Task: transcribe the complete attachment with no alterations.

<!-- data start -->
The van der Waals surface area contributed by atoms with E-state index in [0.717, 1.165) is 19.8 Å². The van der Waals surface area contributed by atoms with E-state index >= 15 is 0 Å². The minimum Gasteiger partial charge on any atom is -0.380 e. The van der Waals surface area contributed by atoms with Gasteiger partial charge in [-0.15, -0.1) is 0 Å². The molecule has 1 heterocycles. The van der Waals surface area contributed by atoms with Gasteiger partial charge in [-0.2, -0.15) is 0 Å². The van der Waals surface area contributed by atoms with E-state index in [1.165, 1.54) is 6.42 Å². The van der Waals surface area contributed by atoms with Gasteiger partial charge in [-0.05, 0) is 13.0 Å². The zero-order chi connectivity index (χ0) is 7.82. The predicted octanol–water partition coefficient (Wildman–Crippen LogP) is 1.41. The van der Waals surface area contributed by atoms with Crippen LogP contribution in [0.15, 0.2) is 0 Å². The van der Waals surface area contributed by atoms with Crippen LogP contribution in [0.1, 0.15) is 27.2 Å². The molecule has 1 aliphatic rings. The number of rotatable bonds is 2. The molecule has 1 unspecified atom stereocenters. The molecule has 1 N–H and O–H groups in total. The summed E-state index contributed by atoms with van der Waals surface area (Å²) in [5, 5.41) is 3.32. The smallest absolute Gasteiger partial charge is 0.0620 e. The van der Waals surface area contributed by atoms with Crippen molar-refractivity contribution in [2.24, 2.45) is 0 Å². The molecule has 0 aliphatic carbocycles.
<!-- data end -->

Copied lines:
The van der Waals surface area contributed by atoms with E-state index in [0.717, 1.165) is 19.8 Å². The van der Waals surface area contributed by atoms with E-state index >= 15 is 0 Å². The minimum Gasteiger partial charge on any atom is -0.380 e. The van der Waals surface area contributed by atoms with Gasteiger partial charge in [-0.15, -0.1) is 0 Å². The molecule has 1 heterocycles. The van der Waals surface area contributed by atoms with Gasteiger partial charge in [-0.2, -0.15) is 0 Å². The van der Waals surface area contributed by atoms with E-state index in [1.165, 1.54) is 6.42 Å². The van der Waals surface area contributed by atoms with Gasteiger partial charge in [-0.05, 0) is 13.0 Å². The zero-order chi connectivity index (χ0) is 7.82. The predicted octanol–water partition coefficient (Wildman–Crippen LogP) is 1.41. The van der Waals surface area contributed by atoms with Crippen LogP contribution in [0.15, 0.2) is 0 Å². The van der Waals surface area contributed by atoms with Crippen LogP contribution in [0.1, 0.15) is 27.2 Å². The molecule has 1 aliphatic rings. The number of rotatable bonds is 2. The molecule has 1 unspecified atom stereocenters. The molecule has 1 N–H and O–H groups in total. The summed E-state index contributed by atoms with van der Waals surface area (Å²) in [5, 5.41) is 3.32. The smallest absolute Gasteiger partial charge is 0.0620 e. The van der Waals surface area contributed by atoms with Crippen molar-refractivity contribution in [2.24, 2.45) is 0 Å². The molecule has 0 aliphatic carbocycles.